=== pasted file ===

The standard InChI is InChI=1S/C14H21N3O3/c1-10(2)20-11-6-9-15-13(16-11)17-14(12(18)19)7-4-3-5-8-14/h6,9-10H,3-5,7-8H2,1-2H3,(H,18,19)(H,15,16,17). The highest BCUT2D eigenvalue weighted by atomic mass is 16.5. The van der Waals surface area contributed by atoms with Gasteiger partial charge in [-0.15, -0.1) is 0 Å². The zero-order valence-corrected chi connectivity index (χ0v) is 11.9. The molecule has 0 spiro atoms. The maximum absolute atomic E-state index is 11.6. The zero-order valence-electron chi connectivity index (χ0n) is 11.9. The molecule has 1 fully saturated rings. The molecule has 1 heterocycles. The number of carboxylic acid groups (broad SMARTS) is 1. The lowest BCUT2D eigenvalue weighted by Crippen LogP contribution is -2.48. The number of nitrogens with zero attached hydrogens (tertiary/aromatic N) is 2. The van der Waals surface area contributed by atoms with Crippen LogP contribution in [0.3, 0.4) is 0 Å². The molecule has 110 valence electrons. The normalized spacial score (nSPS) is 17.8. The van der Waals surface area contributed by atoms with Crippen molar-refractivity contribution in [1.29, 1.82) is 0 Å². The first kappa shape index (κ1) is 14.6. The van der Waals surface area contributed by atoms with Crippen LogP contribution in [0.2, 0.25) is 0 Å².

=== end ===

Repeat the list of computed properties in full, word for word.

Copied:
The standard InChI is InChI=1S/C14H21N3O3/c1-10(2)20-11-6-9-15-13(16-11)17-14(12(18)19)7-4-3-5-8-14/h6,9-10H,3-5,7-8H2,1-2H3,(H,18,19)(H,15,16,17). The highest BCUT2D eigenvalue weighted by atomic mass is 16.5. The van der Waals surface area contributed by atoms with Gasteiger partial charge in [-0.15, -0.1) is 0 Å². The zero-order valence-corrected chi connectivity index (χ0v) is 11.9. The molecule has 0 spiro atoms. The maximum absolute atomic E-state index is 11.6. The zero-order valence-electron chi connectivity index (χ0n) is 11.9. The molecule has 1 fully saturated rings. The molecule has 1 heterocycles. The number of carboxylic acid groups (broad SMARTS) is 1. The lowest BCUT2D eigenvalue weighted by Crippen LogP contribution is -2.48. The number of nitrogens with zero attached hydrogens (tertiary/aromatic N) is 2. The van der Waals surface area contributed by atoms with Crippen LogP contribution in [0.3, 0.4) is 0 Å². The molecule has 110 valence electrons. The normalized spacial score (nSPS) is 17.8. The van der Waals surface area contributed by atoms with Crippen molar-refractivity contribution in [1.29, 1.82) is 0 Å². The first kappa shape index (κ1) is 14.6. The van der Waals surface area contributed by atoms with Crippen LogP contribution in [0.2, 0.25) is 0 Å².